Kids and COVID-19, Photo Ark, Medicinal LeechesTop of Mind with Julie Rose
- May 19, 2020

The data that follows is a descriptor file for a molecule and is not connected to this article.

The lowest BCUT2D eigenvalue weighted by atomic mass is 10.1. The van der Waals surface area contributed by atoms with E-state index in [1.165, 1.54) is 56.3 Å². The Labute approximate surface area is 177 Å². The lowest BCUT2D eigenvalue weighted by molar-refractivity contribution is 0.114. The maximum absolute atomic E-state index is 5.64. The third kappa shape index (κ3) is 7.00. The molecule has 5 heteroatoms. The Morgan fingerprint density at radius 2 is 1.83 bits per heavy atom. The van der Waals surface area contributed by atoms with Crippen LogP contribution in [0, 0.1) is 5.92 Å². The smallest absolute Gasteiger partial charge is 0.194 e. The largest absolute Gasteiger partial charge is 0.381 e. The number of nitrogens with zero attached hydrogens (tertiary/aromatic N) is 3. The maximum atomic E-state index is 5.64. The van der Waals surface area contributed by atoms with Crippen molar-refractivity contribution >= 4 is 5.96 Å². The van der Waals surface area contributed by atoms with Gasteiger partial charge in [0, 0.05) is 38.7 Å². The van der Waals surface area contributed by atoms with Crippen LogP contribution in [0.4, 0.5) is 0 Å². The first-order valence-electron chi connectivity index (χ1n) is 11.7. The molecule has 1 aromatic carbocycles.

What We Know – And What We Still Don’t – About Kids and COVID-19 (0:31) Guest: Damian Roland, Pediatric Emergency Physician, Honorary Associate Professor at University of Leicester, Contributor to dontforgetthebubbles.com What do we know at this point about how COVID-19 affects kids? The vast majority of serious cases worldwide have been adults, though maybe you’ve heard the reports of a mysterious illness doctors are seeing in children that maybe be linked to the coronavirus. Photographer’s Intimate Portraits of 10,000 Species and Counting (17:16) Guest: Joel Sartore, Creator of the Photo Ark, National Geographic Photographer. Many of the most threatened creatures on the planet – those on a path to extinction – are found only in the care of humans. They’re in zoos and wildlife sanctuaries and number about 15,000 species in all. National Geographic photographer Joel Sartore is on a mission to photograph every single one of them portrait-style. He’s just hit 10,000. That’s a lot of photoshoots with wild animals and insects. How do you even make a grasshopper or a frog or a bison stand still for a closeup? Will We Have Standardized Tests After COVID-19? (33:28) Guest: Jayne Caflin Fonash, President of the National Association for College Admission Counseling. The pandemic has cheated the Class of 2020 out of their high school graduation ceremony, but the Class of 2021 is getting a little pandemic bonus: many schools – including Harvard, Cornell and all California state universities - are waiving the requirement that next year’s applicants have to take the SAT or ACT. Even before the pandemic, more than a thousand colleges had made the standardized tests optional for applicants. And now the largest membership organizations of college admissions professionals in the country says this is a good time to reassess whether the ACT and SAT still make sense. Leeches Are Still Used in Modern Hospitals (50:41) Guest: Jeffery Janis, Reconstructive Surgeon at the Ohio State University Wexner Medical Center. Imagine you’ve just had reconstructive surgery to reattach a finger or graft some skin onto a badly burned part of your body, and in comes a nurse with a medical device to help your wound heal. You look at the tray and it’s a vial of greenish, black leeches. That’s right, blood-sucking worms are officially-sanctioned for medical treatment by the Food and Drug Administration. How South Korea Stopped COVID-19 (1:08:41) Guest: Scott Snyder, Senior Fellow for Korea Studies and Director of the Program on US-Korea Policy at the Council on Foreign Relations. The United States and South Korea both had their first case of COVID-19 the week of January 20th. But the two countries took very different approaches to the pandemic, leading to a much, much higher infection and death rate from COVID-19 in the United States. What did South Korea do differently? COVID19 Is Heavily Affecting Native Communities (1:26:54) Guest: Thomas J. Kim, Internal Medicine Physician and Medical Director for the California Rural Indian Health Board; Vanesscia Cresci, Director of Research and Public Health, California Rural Indian Health Board. The Navajo Nation now has the highest per-capita coronavirus infection rate in the country – even more than New York and New Jersey. More than 4,000 members of the Navajo Nation have tested positive for COVID-19 and 160 have died. California’s tribal communities, by contrast, have fared far better, with just 85 confirmed cases of COVID-19. Show More...